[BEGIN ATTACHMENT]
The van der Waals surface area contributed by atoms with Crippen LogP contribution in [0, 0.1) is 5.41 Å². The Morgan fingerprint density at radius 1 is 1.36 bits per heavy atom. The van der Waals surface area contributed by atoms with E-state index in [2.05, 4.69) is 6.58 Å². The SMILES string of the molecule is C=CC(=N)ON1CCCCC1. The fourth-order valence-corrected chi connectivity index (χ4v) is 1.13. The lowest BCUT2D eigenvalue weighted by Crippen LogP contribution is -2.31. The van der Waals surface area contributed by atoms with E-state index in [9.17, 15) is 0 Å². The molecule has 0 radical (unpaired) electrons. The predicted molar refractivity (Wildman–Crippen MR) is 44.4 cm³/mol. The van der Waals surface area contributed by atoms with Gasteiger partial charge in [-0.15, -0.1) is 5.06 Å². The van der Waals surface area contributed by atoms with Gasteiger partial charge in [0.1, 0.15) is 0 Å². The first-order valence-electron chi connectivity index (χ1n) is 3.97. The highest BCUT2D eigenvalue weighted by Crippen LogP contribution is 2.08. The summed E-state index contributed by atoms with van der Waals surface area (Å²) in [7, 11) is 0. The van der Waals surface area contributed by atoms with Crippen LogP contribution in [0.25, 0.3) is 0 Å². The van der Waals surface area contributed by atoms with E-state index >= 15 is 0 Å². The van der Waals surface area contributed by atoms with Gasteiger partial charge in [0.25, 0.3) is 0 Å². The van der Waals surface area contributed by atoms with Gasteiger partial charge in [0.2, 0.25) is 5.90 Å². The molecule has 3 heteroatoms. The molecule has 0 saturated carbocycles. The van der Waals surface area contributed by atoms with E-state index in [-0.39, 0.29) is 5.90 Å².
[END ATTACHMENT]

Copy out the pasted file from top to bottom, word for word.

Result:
The van der Waals surface area contributed by atoms with Crippen LogP contribution in [0, 0.1) is 5.41 Å². The Morgan fingerprint density at radius 1 is 1.36 bits per heavy atom. The van der Waals surface area contributed by atoms with E-state index in [2.05, 4.69) is 6.58 Å². The SMILES string of the molecule is C=CC(=N)ON1CCCCC1. The fourth-order valence-corrected chi connectivity index (χ4v) is 1.13. The lowest BCUT2D eigenvalue weighted by Crippen LogP contribution is -2.31. The van der Waals surface area contributed by atoms with E-state index in [9.17, 15) is 0 Å². The molecule has 0 radical (unpaired) electrons. The predicted molar refractivity (Wildman–Crippen MR) is 44.4 cm³/mol. The van der Waals surface area contributed by atoms with Gasteiger partial charge in [-0.15, -0.1) is 5.06 Å². The van der Waals surface area contributed by atoms with Gasteiger partial charge in [0.1, 0.15) is 0 Å². The first-order valence-electron chi connectivity index (χ1n) is 3.97. The highest BCUT2D eigenvalue weighted by Crippen LogP contribution is 2.08. The summed E-state index contributed by atoms with van der Waals surface area (Å²) in [7, 11) is 0. The van der Waals surface area contributed by atoms with Crippen LogP contribution in [0.25, 0.3) is 0 Å². The van der Waals surface area contributed by atoms with E-state index >= 15 is 0 Å². The van der Waals surface area contributed by atoms with Gasteiger partial charge in [0.25, 0.3) is 0 Å². The van der Waals surface area contributed by atoms with Gasteiger partial charge in [0.2, 0.25) is 5.90 Å². The molecule has 3 heteroatoms. The molecule has 0 saturated carbocycles. The van der Waals surface area contributed by atoms with E-state index in [-0.39, 0.29) is 5.90 Å².